"Your Vegas is showing."
That’s it, the newest addition to the arsenal of marketing slogans used by the Las Vegas Convention and Visitor’s Authority.
Terry Jicinsky, the LVCVA’s senior v-p of marketing, says it was love at first sight when the creative people from R&R Partners tried it out on him.
He liked the way it speaks to a certain attitude, just like the better known, "What happens in Las Vegas stays in Las Vegas," a line that will continue to be used, according to Jicinsky.
The success of this latest addition to the line-up of marketing slogans will depend on how it is brought to life in TV ads to be aired beginning at year’s end. But it was definitely created with an eye toward tickling the same reaction processes as the "What happens here ”¦" slogan.
All the better for mounting varying versions of a party-hardy image as resort bosses constantly add new products that redefine the area’s appeal.
So what do you suppose they’ll do with the new line? It obviously suggests a certain attitude.
Maybe they could feature someone trapped in one of those dreary, draining moments, someone who suddenly responds to the urging of an inner child and leaps to a table top in response to the sounds of, perhaps, a Barry Manilow song.
Throw in a line of dancers and we may have something.
"Her name was Lola, she was a show girl ”¦"
It used to be that all Las Vegas needed was the knowledge there were casinos here. Maybe something about price, but that was before attitude became an important tool.
I wonder if Steve Wynn has ever considered dusting off some of the classics he starred in during those long ago days when he was working hard to turn the Golden Nugget into a high-roller’s dream.
Now that Donald Trump is soon to be a Wynn neighbor on the Las Vegas Strip, perhaps the two can concoct a "feud," something to draw attention to their respective properties and their very up and coming neighborhood where there is a lot of money being spent on new experiences.
Think about it.
Steve Wynn back on his roof singing, "Anything you can build, I can build better ”¦"
To which The Donald responds as he leans out a penthouse window, "I can build anything better than you ”¦"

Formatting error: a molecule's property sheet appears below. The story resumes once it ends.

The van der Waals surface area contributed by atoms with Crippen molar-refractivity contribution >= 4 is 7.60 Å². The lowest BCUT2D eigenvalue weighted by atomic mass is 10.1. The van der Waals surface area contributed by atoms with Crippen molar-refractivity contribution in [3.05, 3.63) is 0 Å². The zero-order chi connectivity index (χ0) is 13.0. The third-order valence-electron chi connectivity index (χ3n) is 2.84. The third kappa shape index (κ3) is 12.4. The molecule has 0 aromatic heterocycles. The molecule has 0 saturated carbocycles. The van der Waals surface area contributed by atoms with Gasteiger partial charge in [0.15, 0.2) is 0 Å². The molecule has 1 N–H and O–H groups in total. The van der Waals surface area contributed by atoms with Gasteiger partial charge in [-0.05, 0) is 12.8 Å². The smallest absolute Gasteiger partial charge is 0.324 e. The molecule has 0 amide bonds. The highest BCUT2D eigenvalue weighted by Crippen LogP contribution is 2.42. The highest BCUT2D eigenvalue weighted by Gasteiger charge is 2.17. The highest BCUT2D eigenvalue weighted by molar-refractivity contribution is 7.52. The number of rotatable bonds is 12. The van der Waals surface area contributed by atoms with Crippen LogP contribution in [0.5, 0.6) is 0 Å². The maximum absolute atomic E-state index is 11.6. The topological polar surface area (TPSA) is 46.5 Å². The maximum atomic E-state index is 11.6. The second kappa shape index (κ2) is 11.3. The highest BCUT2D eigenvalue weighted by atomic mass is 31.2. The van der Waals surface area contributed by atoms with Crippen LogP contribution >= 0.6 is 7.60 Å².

Speaking of doing it on the roof, there was a night when the one time Sands boss, Henri Lewin, who had a marketing budget that was close to zero, and self confidence that was out of sight, hoisted a piano atop the porte cochere at the Sands and played and sang for passers-by who might have gone away thinking, What did I just see? Only in Las Vegas ”¦
Was Lewin’s Vegas showing?
Jicinsky says three ads using the new slogan have been shot. Now we’ll sit back and wait for the reports from middle America that tell of people looking a little twitchy, shaking their heads, describing themselves as "feeling a little Vegasy."
Age before beauty?
I wonder how the marketing gurus at Harrah’s really feel about an 18-year-old Norwegian girl winning the main event at the first World Series Europe which was played in London last month?
Annette Obrestad has turned 19 since playing her way through a field of more than 360 of the best no limit hold ”˜em players in the world, but that is still a couple years short of doing the company a lot of good in this country.
What they will probably do is simply focus on the fact that the World Series with its well established appeal has been taken to a place it has never been before. Generally speaking, it seemed to get good reviews.
"It was a lot of the same players you see in Las Vegas," said poker professional Lee Watkinson who spends much of his time in Las Vegas.
But the field of pros and established stars couldn’t handle Obrestad’s game.
She can gamble legally in Britain at the age of 18, but not in the U.S.
Which probably means there will not be any posters of the smiling Norwegian teen plastered around the Rio come World Series time next year. Neither will she be able to play in any of the myriad televised poker shows that feature all the biggest names. Most of the shows are filmed in Las Vegas casinos.
"What we’d like," said one of the television producers, "Is to have her doing commentary on some of the hands. We’re thinking now about how we’ll have to do that."
Poker pros who have tangled with her in Internet action say she had proven herself as a winner long before she hit the World Series Europe in London.
But it is easy to imagine World Series Commissioner Jeffrey Pollack who has brought an artist’s touch to his marketing of the World Series kicking a waste basket or two, shaking his head and mumbling to himself, "Who could have imagined?"